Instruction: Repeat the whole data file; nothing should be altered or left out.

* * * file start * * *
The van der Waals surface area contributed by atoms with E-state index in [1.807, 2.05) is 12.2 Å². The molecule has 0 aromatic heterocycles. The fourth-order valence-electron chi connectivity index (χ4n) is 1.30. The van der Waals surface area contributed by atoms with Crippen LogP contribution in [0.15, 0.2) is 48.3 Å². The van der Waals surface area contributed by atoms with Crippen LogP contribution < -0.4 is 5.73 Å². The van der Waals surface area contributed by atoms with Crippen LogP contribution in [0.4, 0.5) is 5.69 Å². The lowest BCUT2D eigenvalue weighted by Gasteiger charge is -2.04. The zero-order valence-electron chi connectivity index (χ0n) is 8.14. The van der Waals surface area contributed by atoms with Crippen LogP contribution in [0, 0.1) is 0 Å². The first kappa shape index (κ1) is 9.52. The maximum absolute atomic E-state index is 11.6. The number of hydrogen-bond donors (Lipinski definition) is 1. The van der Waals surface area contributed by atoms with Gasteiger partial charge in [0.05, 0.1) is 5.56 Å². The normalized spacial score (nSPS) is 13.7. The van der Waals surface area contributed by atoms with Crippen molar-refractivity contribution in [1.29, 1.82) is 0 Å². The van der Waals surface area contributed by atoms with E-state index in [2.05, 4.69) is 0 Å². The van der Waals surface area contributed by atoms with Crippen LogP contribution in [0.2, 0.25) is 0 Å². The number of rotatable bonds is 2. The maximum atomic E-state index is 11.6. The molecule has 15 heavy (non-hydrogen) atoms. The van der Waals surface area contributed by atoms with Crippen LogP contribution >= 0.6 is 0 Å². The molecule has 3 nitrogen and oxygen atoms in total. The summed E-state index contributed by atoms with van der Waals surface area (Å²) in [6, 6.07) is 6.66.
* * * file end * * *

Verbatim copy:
The van der Waals surface area contributed by atoms with E-state index in [1.807, 2.05) is 12.2 Å². The molecule has 0 aromatic heterocycles. The fourth-order valence-electron chi connectivity index (χ4n) is 1.30. The van der Waals surface area contributed by atoms with Crippen LogP contribution in [0.15, 0.2) is 48.3 Å². The van der Waals surface area contributed by atoms with Crippen LogP contribution < -0.4 is 5.73 Å². The van der Waals surface area contributed by atoms with Crippen LogP contribution in [0.4, 0.5) is 5.69 Å². The lowest BCUT2D eigenvalue weighted by Gasteiger charge is -2.04. The zero-order valence-electron chi connectivity index (χ0n) is 8.14. The van der Waals surface area contributed by atoms with Crippen LogP contribution in [0, 0.1) is 0 Å². The first kappa shape index (κ1) is 9.52. The maximum absolute atomic E-state index is 11.6. The number of hydrogen-bond donors (Lipinski definition) is 1. The van der Waals surface area contributed by atoms with Gasteiger partial charge in [0.05, 0.1) is 5.56 Å². The normalized spacial score (nSPS) is 13.7. The van der Waals surface area contributed by atoms with Crippen molar-refractivity contribution in [1.29, 1.82) is 0 Å². The van der Waals surface area contributed by atoms with E-state index in [2.05, 4.69) is 0 Å². The van der Waals surface area contributed by atoms with Crippen LogP contribution in [0.2, 0.25) is 0 Å². The number of rotatable bonds is 2. The maximum atomic E-state index is 11.6. The molecule has 15 heavy (non-hydrogen) atoms. The van der Waals surface area contributed by atoms with Crippen LogP contribution >= 0.6 is 0 Å². The molecule has 3 nitrogen and oxygen atoms in total. The summed E-state index contributed by atoms with van der Waals surface area (Å²) in [6, 6.07) is 6.66.